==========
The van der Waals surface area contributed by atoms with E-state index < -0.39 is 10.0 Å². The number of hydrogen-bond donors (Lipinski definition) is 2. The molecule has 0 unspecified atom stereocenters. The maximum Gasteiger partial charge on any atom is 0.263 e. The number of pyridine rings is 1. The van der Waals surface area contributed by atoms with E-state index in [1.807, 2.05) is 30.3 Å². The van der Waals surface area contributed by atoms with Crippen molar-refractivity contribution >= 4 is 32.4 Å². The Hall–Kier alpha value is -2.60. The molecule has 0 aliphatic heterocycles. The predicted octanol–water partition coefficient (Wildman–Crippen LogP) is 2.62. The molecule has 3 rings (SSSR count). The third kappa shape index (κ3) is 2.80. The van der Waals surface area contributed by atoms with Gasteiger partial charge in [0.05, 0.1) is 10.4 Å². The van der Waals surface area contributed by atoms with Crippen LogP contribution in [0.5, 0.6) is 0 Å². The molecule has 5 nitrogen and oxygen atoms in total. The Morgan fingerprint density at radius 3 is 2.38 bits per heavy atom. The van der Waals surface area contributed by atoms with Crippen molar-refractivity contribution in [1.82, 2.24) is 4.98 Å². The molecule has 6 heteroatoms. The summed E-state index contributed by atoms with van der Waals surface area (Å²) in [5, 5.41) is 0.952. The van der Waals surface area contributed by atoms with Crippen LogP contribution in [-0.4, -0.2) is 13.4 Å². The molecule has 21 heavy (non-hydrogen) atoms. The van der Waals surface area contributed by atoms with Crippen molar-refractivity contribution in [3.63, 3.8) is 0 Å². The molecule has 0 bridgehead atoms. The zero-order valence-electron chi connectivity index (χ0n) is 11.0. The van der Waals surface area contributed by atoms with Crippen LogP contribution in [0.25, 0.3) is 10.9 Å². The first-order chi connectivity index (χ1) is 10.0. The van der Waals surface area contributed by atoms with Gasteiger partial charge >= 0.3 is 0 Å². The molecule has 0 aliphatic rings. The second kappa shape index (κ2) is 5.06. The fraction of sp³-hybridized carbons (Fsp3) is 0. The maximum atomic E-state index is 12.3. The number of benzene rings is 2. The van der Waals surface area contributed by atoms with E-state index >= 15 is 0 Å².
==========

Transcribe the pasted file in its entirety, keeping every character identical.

The van der Waals surface area contributed by atoms with E-state index < -0.39 is 10.0 Å². The number of hydrogen-bond donors (Lipinski definition) is 2. The molecule has 0 unspecified atom stereocenters. The maximum Gasteiger partial charge on any atom is 0.263 e. The number of pyridine rings is 1. The van der Waals surface area contributed by atoms with E-state index in [1.807, 2.05) is 30.3 Å². The van der Waals surface area contributed by atoms with Crippen molar-refractivity contribution >= 4 is 32.4 Å². The Hall–Kier alpha value is -2.60. The molecule has 0 aliphatic heterocycles. The predicted octanol–water partition coefficient (Wildman–Crippen LogP) is 2.62. The molecule has 3 rings (SSSR count). The third kappa shape index (κ3) is 2.80. The van der Waals surface area contributed by atoms with Gasteiger partial charge in [0.05, 0.1) is 10.4 Å². The van der Waals surface area contributed by atoms with Crippen LogP contribution in [0.5, 0.6) is 0 Å². The molecule has 5 nitrogen and oxygen atoms in total. The Morgan fingerprint density at radius 3 is 2.38 bits per heavy atom. The van der Waals surface area contributed by atoms with Crippen molar-refractivity contribution in [1.82, 2.24) is 4.98 Å². The molecule has 6 heteroatoms. The summed E-state index contributed by atoms with van der Waals surface area (Å²) in [5, 5.41) is 0.952. The van der Waals surface area contributed by atoms with Crippen LogP contribution in [-0.4, -0.2) is 13.4 Å². The molecule has 21 heavy (non-hydrogen) atoms. The van der Waals surface area contributed by atoms with Crippen molar-refractivity contribution in [3.63, 3.8) is 0 Å². The molecule has 0 bridgehead atoms. The zero-order valence-electron chi connectivity index (χ0n) is 11.0. The van der Waals surface area contributed by atoms with Crippen LogP contribution in [0.25, 0.3) is 10.9 Å². The first-order chi connectivity index (χ1) is 10.0. The van der Waals surface area contributed by atoms with Gasteiger partial charge >= 0.3 is 0 Å². The molecule has 0 aliphatic rings. The second kappa shape index (κ2) is 5.06. The fraction of sp³-hybridized carbons (Fsp3) is 0. The maximum atomic E-state index is 12.3. The number of benzene rings is 2. The van der Waals surface area contributed by atoms with E-state index >= 15 is 0 Å².